Ray Martinez grew up in Fort Collins and has more than 30 years of experience in public service, including serving three terms as mayor of Fort Collins. He served three years in the United States Army in Thailand and stateside duty and earned the Army Commendation Medal.
Martinez began his career in the Fort Collins Police Department in 1974. During his tenure, he worked closely with Hispanic community leaders, youth and athletes to improve the relationships between the community and law enforcement. He also became an expert witness in the field of identification, recognition and investigation of dangerous drugs.
Martinez was the lead investigator in an international terrorist investigation involving the attempted assassination of a Libyan student. The magnitude of this criminal episode is the subject of two published books: "Death Merchant" by Joseph Goulden and "Man Hunt" by Peter Maas. Martinez was the first Hispanic sergeant in Fort Collins police service and retired in 1996 after 25 years of law enforcement service.
Martinez is an active member of several advisory boards in Fort Collins. With a particular interest in working with youth, he co-founded an organization known as Neighborhoods United. Volunteers work directly with at risk youth to provide them with positive educational and recreational experiences. Since 1988, Martinez served as Chapter Advisor for the Pi Kappa Alpha fraternity at Colorado State University.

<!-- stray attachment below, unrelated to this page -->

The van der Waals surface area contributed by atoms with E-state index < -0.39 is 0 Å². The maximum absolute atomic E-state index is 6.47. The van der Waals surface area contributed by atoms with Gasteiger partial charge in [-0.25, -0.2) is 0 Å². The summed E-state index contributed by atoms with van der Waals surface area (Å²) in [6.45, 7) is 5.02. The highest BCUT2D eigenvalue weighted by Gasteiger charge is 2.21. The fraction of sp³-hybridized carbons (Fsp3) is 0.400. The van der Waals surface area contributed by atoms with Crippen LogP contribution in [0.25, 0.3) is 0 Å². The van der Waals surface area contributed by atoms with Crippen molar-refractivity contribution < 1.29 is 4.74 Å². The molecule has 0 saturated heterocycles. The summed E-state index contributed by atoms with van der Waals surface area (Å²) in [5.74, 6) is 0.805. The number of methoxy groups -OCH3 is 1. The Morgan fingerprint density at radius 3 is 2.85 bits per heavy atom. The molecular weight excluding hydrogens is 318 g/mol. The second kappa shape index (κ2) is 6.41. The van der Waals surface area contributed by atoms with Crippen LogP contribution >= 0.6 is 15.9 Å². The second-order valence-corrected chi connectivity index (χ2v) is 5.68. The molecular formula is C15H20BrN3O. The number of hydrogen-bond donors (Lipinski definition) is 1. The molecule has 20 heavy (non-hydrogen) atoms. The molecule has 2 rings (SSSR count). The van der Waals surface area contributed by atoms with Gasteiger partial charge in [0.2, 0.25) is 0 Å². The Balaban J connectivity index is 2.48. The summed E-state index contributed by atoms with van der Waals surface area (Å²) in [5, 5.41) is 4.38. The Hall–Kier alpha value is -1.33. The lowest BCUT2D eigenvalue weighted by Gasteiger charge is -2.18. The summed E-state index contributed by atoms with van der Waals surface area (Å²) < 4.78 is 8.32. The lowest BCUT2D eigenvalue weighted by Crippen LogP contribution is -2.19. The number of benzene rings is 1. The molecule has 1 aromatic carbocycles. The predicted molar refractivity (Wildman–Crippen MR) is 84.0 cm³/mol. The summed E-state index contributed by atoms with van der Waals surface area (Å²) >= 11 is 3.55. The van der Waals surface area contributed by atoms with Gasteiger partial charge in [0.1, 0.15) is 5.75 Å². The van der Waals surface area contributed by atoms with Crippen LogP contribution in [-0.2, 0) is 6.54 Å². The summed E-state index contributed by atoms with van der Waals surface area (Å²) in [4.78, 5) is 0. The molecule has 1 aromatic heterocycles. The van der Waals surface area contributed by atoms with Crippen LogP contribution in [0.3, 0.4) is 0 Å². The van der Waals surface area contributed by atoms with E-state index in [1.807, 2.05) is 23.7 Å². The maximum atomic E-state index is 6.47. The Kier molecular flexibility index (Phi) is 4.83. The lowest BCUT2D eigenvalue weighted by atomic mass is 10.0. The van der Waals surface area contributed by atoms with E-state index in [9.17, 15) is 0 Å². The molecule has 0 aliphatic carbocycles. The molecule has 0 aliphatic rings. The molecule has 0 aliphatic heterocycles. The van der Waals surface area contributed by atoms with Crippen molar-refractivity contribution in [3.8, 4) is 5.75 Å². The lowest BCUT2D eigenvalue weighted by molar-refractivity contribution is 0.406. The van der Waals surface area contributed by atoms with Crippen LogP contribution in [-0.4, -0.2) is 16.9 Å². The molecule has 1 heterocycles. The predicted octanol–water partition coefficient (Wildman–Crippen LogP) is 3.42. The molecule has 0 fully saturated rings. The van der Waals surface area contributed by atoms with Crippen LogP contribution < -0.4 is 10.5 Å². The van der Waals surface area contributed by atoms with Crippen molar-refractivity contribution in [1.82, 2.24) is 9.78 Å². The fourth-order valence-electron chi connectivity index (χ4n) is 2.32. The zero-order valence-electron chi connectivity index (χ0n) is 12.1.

Other boards on which Martinez serves or has served include the Partners Advisory Board of Directors; Governor Owens' appointment as Chair of the Minority Business Advisory Council, continued under Governor Ritter; member and past Chair of the Colorado Municipal League Policy Committee and the National Association of Latino Elected and Appointed Officials (NALEO) Board of Directors.
Martinez has published 10 books. In addition, he wrote a weekly newspaper column for nearly two years. He was also a radio talk show host for six years. He is currently providing consulting services and continues as a writer and public speaker.